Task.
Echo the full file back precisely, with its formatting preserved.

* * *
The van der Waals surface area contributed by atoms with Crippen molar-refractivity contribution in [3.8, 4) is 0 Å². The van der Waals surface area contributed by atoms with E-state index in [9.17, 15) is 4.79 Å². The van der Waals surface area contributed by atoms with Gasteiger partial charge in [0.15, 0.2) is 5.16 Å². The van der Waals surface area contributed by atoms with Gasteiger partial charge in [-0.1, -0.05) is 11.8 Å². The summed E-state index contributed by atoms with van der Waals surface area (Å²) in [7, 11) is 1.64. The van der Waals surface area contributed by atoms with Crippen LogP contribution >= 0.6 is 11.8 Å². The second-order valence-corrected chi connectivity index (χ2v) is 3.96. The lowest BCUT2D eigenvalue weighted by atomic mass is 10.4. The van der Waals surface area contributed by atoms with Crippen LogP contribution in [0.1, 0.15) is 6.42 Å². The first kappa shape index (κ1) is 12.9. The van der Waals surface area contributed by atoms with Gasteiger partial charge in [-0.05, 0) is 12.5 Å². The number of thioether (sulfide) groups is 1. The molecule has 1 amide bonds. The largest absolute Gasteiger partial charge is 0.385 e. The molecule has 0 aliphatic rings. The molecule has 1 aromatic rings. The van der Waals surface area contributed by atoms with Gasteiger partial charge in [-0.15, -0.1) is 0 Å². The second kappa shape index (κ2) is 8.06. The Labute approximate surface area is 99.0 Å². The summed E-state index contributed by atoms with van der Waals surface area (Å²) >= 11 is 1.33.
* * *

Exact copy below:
The van der Waals surface area contributed by atoms with Crippen molar-refractivity contribution in [3.8, 4) is 0 Å². The van der Waals surface area contributed by atoms with E-state index in [9.17, 15) is 4.79 Å². The van der Waals surface area contributed by atoms with Gasteiger partial charge in [0.15, 0.2) is 5.16 Å². The van der Waals surface area contributed by atoms with Gasteiger partial charge in [-0.1, -0.05) is 11.8 Å². The summed E-state index contributed by atoms with van der Waals surface area (Å²) in [7, 11) is 1.64. The van der Waals surface area contributed by atoms with Crippen LogP contribution >= 0.6 is 11.8 Å². The second-order valence-corrected chi connectivity index (χ2v) is 3.96. The lowest BCUT2D eigenvalue weighted by atomic mass is 10.4. The van der Waals surface area contributed by atoms with Crippen LogP contribution in [0.1, 0.15) is 6.42 Å². The first kappa shape index (κ1) is 12.9. The van der Waals surface area contributed by atoms with Gasteiger partial charge in [-0.05, 0) is 12.5 Å². The number of thioether (sulfide) groups is 1. The molecule has 1 amide bonds. The largest absolute Gasteiger partial charge is 0.385 e. The molecule has 0 aliphatic rings. The molecule has 1 aromatic rings. The van der Waals surface area contributed by atoms with Gasteiger partial charge in [-0.15, -0.1) is 0 Å². The second kappa shape index (κ2) is 8.06. The Labute approximate surface area is 99.0 Å². The summed E-state index contributed by atoms with van der Waals surface area (Å²) >= 11 is 1.33.